Yesterday the Milwaukee Brewers promoted rookie outfielder Brett Phillips to the major league roster. He made his MLB debut against the San Francisco Giants, going 1-for-3 with a pair of strikeouts. Let’s take a look at his profile and what he offers.
Phillips was originally in the Houston Astros system, drafted in the sixth round in 2012 from high school in Seminole, Florida. Initially a mediocre performer, he took a huge step forward in 2014 hitting .310/.375/.529 between Low-A and High-A. He continued mashing in 2015. This drew the attention of the Milwaukee Brewers who acquired him in that summer’s Carlos Gomez deal. He finished ‘15 with a .309/.375/.527 line with three minor league clubs.
2016 was different: he spent the season in Double-A but had contact issues, fanning 154 times in 441 at-bats while hitting .229/.332/.397 overall.
Phillips ranked 11th on the pre-season Milwaukee Brewers Top 20 prospects list for 2017 with the following comment:
11) Brett Phillips, OF, Grade B-/C+: Age 22, sixth round pick by Astros in 2012, acquired in Carlos Gomez trade; hit disappointing .229/.332/.397 with 16 homers, 67 walks, 154 strikeouts in 441 at-bats in Double-A; still scouts well with plus speed, plus raw power, and 70-grade throwing arm; can crush mistakes and makes an effort to work counts but problems with swing mechanics were exploited by Southern League pitchers; given tools and past success he deserves more chances to make adjustments but he may be at least another year away. ETA late 2018.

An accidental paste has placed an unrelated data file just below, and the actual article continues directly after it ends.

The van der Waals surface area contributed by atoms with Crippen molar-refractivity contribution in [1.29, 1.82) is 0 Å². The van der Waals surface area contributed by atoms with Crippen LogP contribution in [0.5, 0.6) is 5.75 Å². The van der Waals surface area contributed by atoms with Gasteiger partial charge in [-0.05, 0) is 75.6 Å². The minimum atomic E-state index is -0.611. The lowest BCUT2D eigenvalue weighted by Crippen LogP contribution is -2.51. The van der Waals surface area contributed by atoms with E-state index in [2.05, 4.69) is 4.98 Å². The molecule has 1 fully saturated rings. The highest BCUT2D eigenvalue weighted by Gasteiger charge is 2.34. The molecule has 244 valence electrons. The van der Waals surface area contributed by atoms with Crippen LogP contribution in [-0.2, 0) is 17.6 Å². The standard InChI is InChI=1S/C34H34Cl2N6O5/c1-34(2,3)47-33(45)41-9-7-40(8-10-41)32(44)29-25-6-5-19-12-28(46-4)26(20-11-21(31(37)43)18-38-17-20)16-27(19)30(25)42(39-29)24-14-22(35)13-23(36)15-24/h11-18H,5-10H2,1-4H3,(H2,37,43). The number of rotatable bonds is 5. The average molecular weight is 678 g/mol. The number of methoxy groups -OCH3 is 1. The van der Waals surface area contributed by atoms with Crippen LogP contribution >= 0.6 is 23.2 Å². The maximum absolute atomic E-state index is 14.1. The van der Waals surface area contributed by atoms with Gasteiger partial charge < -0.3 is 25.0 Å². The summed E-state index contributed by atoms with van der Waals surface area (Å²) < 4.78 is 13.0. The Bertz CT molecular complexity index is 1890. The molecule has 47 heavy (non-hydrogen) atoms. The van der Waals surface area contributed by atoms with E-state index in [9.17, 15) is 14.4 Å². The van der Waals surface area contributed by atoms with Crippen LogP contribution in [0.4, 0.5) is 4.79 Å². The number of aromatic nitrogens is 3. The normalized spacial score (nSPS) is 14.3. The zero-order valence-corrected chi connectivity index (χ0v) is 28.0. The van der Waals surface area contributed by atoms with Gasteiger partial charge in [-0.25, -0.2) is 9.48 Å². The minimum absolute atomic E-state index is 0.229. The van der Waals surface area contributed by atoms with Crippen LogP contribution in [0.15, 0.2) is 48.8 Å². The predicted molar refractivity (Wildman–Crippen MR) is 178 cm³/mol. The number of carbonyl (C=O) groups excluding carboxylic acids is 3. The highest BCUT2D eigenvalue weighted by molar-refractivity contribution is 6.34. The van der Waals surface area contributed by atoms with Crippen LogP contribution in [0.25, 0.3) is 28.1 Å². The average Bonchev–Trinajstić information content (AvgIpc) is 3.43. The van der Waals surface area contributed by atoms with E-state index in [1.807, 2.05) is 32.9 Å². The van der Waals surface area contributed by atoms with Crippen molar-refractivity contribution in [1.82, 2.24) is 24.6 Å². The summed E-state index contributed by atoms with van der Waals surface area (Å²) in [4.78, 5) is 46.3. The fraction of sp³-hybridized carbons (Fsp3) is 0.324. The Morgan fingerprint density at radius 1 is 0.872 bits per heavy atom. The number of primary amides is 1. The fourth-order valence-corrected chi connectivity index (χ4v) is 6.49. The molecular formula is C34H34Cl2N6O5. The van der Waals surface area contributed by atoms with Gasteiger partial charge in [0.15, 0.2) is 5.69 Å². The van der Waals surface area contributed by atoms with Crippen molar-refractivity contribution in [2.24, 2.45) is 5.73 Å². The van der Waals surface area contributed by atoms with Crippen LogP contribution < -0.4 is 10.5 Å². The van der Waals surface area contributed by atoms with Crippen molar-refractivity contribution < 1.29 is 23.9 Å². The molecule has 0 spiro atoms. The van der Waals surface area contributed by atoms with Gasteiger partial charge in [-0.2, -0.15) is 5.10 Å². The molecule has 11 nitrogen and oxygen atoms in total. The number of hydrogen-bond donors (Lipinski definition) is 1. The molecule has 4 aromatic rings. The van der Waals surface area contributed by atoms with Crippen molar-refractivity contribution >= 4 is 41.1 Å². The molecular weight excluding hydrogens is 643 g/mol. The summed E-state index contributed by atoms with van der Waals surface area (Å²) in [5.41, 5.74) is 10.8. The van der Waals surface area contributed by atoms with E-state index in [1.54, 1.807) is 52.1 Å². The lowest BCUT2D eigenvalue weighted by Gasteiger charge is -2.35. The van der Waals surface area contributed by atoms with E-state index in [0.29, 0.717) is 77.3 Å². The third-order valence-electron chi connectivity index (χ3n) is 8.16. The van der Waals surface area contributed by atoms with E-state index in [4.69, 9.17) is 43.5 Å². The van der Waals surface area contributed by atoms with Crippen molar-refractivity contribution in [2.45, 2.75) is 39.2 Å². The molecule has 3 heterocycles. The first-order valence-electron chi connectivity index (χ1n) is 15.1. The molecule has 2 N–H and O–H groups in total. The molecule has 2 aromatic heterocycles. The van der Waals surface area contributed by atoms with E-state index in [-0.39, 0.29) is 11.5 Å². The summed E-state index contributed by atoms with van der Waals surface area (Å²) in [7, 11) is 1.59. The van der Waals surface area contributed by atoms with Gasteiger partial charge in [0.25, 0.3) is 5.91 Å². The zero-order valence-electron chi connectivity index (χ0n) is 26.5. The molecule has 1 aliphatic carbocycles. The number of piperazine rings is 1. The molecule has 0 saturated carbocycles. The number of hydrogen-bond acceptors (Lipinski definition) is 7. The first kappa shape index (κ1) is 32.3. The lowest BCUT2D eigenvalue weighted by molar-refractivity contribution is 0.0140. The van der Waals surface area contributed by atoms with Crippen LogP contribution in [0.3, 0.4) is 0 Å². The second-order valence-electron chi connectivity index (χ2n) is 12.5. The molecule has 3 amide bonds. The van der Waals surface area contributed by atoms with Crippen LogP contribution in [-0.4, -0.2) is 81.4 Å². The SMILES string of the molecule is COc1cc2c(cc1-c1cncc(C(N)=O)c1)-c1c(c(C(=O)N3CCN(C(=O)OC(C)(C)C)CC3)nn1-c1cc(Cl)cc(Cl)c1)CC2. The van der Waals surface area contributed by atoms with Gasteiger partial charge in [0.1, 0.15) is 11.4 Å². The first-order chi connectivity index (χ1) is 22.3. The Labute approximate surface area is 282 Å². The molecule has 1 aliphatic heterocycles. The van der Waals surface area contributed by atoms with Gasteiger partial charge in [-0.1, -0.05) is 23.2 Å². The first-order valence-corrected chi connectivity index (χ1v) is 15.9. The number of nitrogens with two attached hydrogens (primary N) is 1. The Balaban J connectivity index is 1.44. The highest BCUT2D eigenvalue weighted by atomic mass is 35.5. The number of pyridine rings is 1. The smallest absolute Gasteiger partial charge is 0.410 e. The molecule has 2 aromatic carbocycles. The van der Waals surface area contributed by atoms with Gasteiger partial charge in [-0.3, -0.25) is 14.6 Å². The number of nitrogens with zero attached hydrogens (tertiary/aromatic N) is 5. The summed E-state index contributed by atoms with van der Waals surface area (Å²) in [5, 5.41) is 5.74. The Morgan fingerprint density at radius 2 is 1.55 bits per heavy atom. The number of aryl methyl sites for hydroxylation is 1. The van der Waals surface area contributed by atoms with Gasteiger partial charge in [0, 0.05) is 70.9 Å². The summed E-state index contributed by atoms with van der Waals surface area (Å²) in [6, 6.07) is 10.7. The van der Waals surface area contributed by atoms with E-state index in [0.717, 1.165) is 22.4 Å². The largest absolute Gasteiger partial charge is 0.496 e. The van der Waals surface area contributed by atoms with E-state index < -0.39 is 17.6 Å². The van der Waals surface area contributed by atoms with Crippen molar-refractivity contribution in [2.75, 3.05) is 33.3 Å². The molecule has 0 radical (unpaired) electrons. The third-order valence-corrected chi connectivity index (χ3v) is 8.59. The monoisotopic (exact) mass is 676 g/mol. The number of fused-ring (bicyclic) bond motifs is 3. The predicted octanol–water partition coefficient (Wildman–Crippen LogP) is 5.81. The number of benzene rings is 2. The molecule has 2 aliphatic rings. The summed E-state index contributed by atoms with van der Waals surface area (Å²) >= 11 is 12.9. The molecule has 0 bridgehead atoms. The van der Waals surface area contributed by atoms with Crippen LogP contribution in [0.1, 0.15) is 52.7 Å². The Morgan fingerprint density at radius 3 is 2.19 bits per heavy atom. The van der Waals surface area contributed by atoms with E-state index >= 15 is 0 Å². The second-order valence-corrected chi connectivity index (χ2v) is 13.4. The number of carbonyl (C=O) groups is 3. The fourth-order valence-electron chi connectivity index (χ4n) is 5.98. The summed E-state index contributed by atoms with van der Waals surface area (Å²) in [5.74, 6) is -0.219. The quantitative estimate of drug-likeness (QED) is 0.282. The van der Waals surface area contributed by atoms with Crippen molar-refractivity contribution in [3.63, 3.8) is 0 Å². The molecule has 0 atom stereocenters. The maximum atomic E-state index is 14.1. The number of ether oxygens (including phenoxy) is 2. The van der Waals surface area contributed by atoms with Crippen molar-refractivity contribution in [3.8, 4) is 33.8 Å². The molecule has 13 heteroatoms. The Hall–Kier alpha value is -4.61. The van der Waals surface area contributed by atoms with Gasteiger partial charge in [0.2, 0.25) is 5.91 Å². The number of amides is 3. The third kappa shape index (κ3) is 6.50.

Moved up to Triple-A Colorado Springs for 2017, Phillips was hitting .297/.369/.589 with 11 homers, 21 walks, and 60 strikeouts in 175 at-bats.
Listed at 6-0, 190, Phillips is a left-handed hitter and right-handed thrower born May 30th, 1994. He’s an exciting player to watch, featuring 60-grade power, 60-grade speed, and a 70-grade cannon outfield arm. He makes an effort to work counts and understands the importance of getting on base.
When Phillips has his swing in gear he’s been able to hit for average. The swing got long at times in Double-A last season but has been more effective this year, although his K/rate remains elevated. He’s had somewhat sharp platoon splits in the past although showed signs of closing that up in Triple-A.
My guess is that his batting average and OBP will be inconsistent, at least at first, but that his power and defense will make him a viable option even when he’s having contact troubles. He’s only 23 and still has a lot of development time. He has a shot at being a multi-category regular and at worst should be a valuable platoon player.